footnote to previous part 2, regarding number and resurrection:
“In effect, it is law at the purest, formalist level, law as “the ideal of the
matheme,” that governs the new coming into being of the subject. Thus, to the
question: “But why is it necessary to reject law onto the side of death?” Badiou answers:
“Because considered in its particularity, that of the works it prescribes, the law blocks the subjectivation of grace’s universal address as pure conviction, or faith. The law ‘objectifies’ salvation and forbids one from relating it to the gratuitousness of the Christ- event.” As such, the event is, by itself, an “illegal contingency, which causes a multiplicity in excess of itself to come forth and thus allows for the possibility of overstepping finitude.” The evental situation, before subjectivation, is the site of “the excess of grace, thus, of a pure act,” i.e. the resurrection.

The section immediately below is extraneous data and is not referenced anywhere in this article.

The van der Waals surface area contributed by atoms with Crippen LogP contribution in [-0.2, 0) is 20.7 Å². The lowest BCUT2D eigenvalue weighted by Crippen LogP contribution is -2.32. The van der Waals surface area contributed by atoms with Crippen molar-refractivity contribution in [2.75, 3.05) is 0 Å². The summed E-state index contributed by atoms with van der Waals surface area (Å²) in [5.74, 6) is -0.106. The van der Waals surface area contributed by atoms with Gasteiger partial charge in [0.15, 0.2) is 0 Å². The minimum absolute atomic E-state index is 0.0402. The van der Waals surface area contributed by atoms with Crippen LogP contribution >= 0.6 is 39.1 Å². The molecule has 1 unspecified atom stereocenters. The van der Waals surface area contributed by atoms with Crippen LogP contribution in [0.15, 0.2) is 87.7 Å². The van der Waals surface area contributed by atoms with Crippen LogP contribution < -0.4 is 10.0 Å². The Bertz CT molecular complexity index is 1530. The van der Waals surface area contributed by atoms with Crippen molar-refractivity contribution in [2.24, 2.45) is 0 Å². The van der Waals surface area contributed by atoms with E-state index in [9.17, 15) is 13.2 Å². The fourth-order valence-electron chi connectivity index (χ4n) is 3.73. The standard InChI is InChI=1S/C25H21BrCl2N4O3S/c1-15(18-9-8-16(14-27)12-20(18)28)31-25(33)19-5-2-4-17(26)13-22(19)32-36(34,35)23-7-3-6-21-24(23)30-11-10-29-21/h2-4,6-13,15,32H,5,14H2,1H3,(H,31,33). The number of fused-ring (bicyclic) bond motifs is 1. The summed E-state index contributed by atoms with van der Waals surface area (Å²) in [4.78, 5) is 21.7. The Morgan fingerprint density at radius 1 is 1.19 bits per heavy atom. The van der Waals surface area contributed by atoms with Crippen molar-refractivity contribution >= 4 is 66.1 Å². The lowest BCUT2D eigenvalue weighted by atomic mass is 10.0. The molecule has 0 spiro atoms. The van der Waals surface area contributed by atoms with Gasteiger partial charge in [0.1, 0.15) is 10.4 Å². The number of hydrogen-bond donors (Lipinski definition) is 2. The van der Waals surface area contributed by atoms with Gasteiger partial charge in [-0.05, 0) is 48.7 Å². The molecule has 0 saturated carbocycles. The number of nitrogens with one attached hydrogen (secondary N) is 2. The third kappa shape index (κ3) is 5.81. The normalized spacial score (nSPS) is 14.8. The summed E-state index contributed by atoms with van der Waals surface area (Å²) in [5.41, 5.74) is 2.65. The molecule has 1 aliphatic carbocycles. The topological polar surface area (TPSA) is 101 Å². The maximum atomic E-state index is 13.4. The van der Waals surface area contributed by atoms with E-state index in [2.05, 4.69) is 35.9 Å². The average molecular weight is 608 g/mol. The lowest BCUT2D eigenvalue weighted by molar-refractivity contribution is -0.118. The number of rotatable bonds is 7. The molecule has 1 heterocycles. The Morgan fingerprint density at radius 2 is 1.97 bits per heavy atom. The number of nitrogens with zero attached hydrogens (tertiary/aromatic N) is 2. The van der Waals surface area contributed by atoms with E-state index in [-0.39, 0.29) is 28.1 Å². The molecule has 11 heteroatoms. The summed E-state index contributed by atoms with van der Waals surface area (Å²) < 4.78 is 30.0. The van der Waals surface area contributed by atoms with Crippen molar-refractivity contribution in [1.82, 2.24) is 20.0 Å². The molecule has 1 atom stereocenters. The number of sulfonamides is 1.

Although Badiou addresses a philosophical-political question in his analysis of
Paul and the law, what comes through the apparent antinomianism of the message is, unexpectedly – as if to corroborate the very evental process he describes – the
reanimation of law in a different guise. That is, in the truth-event, there is not a rejection or repudiation of law sensu stricto, but its realignment, rearrangement, to effectuate the resurgence (resurrection) of the subject.”